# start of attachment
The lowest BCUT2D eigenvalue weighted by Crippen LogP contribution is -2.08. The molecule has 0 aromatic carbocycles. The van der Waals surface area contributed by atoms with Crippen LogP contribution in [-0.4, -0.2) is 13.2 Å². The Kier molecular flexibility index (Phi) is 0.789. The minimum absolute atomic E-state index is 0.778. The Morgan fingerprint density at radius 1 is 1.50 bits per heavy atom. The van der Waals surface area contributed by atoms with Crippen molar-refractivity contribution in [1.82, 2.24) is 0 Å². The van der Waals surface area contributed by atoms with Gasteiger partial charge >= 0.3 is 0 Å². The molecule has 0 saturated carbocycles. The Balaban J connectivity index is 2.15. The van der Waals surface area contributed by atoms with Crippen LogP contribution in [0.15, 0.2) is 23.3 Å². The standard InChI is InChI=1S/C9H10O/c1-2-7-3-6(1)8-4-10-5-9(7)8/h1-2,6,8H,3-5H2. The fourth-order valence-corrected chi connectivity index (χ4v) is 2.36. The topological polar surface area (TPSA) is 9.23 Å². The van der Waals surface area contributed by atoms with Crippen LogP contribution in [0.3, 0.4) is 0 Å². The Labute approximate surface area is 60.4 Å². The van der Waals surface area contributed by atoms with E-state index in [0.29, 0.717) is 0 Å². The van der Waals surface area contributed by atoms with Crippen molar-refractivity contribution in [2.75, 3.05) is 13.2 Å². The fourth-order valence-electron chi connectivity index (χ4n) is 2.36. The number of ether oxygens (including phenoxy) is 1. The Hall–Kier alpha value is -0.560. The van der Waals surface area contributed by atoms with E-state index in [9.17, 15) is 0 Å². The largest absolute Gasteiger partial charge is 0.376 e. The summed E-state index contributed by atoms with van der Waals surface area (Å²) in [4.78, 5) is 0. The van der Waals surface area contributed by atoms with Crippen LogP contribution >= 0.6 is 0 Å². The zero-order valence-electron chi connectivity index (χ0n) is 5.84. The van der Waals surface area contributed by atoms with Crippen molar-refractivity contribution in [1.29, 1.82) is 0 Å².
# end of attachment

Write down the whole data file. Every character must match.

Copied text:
The lowest BCUT2D eigenvalue weighted by Crippen LogP contribution is -2.08. The molecule has 0 aromatic carbocycles. The van der Waals surface area contributed by atoms with Crippen LogP contribution in [-0.4, -0.2) is 13.2 Å². The Kier molecular flexibility index (Phi) is 0.789. The minimum absolute atomic E-state index is 0.778. The Morgan fingerprint density at radius 1 is 1.50 bits per heavy atom. The van der Waals surface area contributed by atoms with Crippen molar-refractivity contribution in [1.82, 2.24) is 0 Å². The van der Waals surface area contributed by atoms with Gasteiger partial charge >= 0.3 is 0 Å². The molecule has 0 saturated carbocycles. The Balaban J connectivity index is 2.15. The van der Waals surface area contributed by atoms with Crippen LogP contribution in [0.15, 0.2) is 23.3 Å². The standard InChI is InChI=1S/C9H10O/c1-2-7-3-6(1)8-4-10-5-9(7)8/h1-2,6,8H,3-5H2. The fourth-order valence-corrected chi connectivity index (χ4v) is 2.36. The topological polar surface area (TPSA) is 9.23 Å². The van der Waals surface area contributed by atoms with Crippen LogP contribution in [0.3, 0.4) is 0 Å². The Labute approximate surface area is 60.4 Å². The van der Waals surface area contributed by atoms with E-state index in [0.29, 0.717) is 0 Å². The van der Waals surface area contributed by atoms with Crippen molar-refractivity contribution in [2.75, 3.05) is 13.2 Å². The fourth-order valence-electron chi connectivity index (χ4n) is 2.36. The number of ether oxygens (including phenoxy) is 1. The Hall–Kier alpha value is -0.560. The van der Waals surface area contributed by atoms with E-state index in [9.17, 15) is 0 Å². The largest absolute Gasteiger partial charge is 0.376 e. The summed E-state index contributed by atoms with van der Waals surface area (Å²) in [4.78, 5) is 0. The van der Waals surface area contributed by atoms with Crippen LogP contribution >= 0.6 is 0 Å². The zero-order valence-electron chi connectivity index (χ0n) is 5.84. The van der Waals surface area contributed by atoms with Crippen molar-refractivity contribution in [1.29, 1.82) is 0 Å².